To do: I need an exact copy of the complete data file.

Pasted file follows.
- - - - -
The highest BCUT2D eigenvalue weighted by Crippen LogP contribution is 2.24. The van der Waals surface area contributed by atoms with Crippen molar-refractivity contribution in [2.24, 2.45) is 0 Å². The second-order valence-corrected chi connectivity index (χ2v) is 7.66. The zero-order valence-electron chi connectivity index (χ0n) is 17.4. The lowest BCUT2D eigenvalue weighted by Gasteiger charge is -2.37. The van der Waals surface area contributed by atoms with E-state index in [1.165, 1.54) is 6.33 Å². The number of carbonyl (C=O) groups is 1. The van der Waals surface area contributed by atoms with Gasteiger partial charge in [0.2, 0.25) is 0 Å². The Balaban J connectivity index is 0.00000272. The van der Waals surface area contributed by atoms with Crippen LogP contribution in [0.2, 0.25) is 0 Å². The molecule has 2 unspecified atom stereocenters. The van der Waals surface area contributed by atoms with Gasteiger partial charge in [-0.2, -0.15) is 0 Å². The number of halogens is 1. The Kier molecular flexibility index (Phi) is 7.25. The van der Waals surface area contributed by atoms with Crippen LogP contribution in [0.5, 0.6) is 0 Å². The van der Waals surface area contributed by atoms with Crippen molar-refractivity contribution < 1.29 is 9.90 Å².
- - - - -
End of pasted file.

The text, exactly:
The highest BCUT2D eigenvalue weighted by Crippen LogP contribution is 2.24. The van der Waals surface area contributed by atoms with Crippen molar-refractivity contribution in [2.24, 2.45) is 0 Å². The second-order valence-corrected chi connectivity index (χ2v) is 7.66. The zero-order valence-electron chi connectivity index (χ0n) is 17.4. The lowest BCUT2D eigenvalue weighted by Gasteiger charge is -2.37. The van der Waals surface area contributed by atoms with E-state index in [1.165, 1.54) is 6.33 Å². The number of carbonyl (C=O) groups is 1. The van der Waals surface area contributed by atoms with Gasteiger partial charge in [0.2, 0.25) is 0 Å². The Balaban J connectivity index is 0.00000272. The van der Waals surface area contributed by atoms with Crippen LogP contribution in [0.2, 0.25) is 0 Å². The molecule has 2 unspecified atom stereocenters. The van der Waals surface area contributed by atoms with Gasteiger partial charge in [-0.2, -0.15) is 0 Å². The number of halogens is 1. The Kier molecular flexibility index (Phi) is 7.25. The van der Waals surface area contributed by atoms with Crippen LogP contribution in [0.5, 0.6) is 0 Å². The van der Waals surface area contributed by atoms with Crippen molar-refractivity contribution < 1.29 is 9.90 Å².